Roll in straight of you and rotate the dough around instead. Turn the dough and flour the surface more if it sticks. By turning your dough you are insuring its not sticking so that when it comes time to lift it to your pie pan it will not stick and tear on you.
As you are rolling you will see good sizes of butter in the dough and this is what you want to see. It’s what you want? Yeah. Roll it to about 1/8 inch thick. At this point, the crust is ready to be used.
Your bottom is fine
Your bottom crust does not need to look perfect, so don’t fuss over it too much. I like to use a clear glass dish to bake pies. Not only can the heat get through, but I can see when the bottom crust is done and cooked evenly. Cook the pie towards the bottom of your oven.
You can use a ceramic pan. It conducts heat really well, but you can’t see the bottom. Metal is really durable but again, you can’t see when the bottom is cooked evenly.
Apple filling is what I like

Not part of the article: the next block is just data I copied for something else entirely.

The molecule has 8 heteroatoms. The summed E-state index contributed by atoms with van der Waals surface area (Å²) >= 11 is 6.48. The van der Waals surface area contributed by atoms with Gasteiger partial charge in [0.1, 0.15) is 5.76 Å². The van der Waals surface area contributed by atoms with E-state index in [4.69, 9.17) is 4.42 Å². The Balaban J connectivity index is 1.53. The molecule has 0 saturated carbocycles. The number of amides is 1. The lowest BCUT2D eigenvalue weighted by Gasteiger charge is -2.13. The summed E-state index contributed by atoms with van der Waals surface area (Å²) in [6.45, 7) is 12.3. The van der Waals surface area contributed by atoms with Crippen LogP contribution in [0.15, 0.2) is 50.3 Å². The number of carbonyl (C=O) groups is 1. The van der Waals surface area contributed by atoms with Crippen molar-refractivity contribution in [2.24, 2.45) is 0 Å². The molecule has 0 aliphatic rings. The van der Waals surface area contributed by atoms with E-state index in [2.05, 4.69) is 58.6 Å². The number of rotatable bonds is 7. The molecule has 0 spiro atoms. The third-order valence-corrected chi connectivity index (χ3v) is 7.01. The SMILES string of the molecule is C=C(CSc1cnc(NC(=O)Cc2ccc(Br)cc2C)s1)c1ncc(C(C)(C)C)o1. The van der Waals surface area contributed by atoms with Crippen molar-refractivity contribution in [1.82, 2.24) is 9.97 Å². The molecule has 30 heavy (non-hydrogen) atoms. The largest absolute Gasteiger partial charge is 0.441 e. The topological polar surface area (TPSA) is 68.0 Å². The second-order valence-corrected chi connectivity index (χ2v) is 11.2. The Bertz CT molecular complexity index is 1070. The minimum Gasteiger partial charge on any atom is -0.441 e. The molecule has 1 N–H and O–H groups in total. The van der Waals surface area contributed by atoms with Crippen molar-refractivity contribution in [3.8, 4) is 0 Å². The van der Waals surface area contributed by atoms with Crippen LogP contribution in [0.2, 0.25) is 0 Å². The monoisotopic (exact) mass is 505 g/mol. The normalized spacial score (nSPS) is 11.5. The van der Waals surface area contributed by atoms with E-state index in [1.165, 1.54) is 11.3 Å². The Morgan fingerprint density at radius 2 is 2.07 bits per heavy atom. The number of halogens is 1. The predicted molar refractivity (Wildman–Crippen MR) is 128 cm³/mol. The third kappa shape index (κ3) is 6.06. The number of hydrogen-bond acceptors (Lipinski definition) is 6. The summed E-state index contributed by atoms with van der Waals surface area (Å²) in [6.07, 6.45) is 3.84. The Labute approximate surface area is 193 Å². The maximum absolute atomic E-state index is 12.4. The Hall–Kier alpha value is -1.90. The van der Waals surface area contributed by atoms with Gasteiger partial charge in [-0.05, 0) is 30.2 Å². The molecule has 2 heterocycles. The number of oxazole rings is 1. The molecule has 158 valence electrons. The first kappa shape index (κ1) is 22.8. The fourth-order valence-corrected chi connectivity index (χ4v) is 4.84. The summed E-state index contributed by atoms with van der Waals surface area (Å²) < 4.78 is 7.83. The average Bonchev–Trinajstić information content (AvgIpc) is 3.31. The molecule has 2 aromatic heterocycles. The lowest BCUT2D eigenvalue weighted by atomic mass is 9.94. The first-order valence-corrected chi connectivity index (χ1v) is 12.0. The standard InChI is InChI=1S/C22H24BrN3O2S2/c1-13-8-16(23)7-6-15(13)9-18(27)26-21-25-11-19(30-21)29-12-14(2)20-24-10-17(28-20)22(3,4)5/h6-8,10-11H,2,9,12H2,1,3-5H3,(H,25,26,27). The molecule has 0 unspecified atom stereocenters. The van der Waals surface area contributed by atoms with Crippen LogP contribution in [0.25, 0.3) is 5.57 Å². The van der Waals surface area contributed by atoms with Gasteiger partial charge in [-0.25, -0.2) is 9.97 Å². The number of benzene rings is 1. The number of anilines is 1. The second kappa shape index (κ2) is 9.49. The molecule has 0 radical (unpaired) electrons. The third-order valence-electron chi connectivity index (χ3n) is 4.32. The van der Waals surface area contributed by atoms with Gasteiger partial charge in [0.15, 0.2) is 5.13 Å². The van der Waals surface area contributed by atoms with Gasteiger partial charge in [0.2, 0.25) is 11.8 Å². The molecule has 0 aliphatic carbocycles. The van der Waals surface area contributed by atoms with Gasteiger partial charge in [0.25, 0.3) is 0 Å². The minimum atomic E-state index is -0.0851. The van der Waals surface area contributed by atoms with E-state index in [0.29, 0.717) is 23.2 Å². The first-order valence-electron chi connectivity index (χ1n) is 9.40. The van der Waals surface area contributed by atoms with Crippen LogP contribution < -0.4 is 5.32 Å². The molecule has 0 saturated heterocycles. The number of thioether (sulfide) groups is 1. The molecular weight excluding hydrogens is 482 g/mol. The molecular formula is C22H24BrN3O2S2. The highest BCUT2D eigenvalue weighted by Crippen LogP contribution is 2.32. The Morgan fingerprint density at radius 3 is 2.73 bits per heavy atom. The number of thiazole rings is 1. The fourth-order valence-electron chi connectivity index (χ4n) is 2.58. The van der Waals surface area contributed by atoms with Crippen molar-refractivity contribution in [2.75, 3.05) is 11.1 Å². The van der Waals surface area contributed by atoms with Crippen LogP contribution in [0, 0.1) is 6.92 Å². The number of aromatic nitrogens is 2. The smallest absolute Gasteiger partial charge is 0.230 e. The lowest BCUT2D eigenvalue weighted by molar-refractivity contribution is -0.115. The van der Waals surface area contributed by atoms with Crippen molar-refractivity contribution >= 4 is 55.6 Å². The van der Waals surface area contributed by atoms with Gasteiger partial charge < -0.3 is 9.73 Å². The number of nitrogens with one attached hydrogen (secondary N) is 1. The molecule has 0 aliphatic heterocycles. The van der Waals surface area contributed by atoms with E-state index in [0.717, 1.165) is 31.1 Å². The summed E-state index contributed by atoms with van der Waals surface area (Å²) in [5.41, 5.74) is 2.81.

I like to use a partially cooked apple filling. I use granny smith and cook it on the stove top with some sugar, lemon juice, vanilla, cinnamon, ginger and cornstarch for thickening. Let it cool before adding to pie.
Top it with your crust
Layer your top crust on. Attach the top to the bottom. If the crust is giving you some problems, you can wrap the crust around your rolling pin and un-roll it over your pie.
Cut the excess about an inch from the pie. I like to take the top crust and tuck it in under the bottom layer and press it together so you don’t see any bursting after the pie is baked.
You sometimes get spots where there is more dough than other areas. Just take some of your scraps and tuck it in the thin areas so that your trim will look consistent all away around the edges.
To finish the edges you can do whatever you want. Some use a fork, some crimp it with their fingers.
Chill it one last time
Once you have this done you can refrigerate it for about a half-hour or freeze it for 15 minutes. What that does is it keeps the ingredients really cold so that when it actually goes into the oven, its going to hold its shape much better.
After the pie is chilled remove it and egg wash the top crust with a pastry brush. The wash is an egg mixed with a tablespoon of ice water. This is going to give you a really nice shiny golden pie.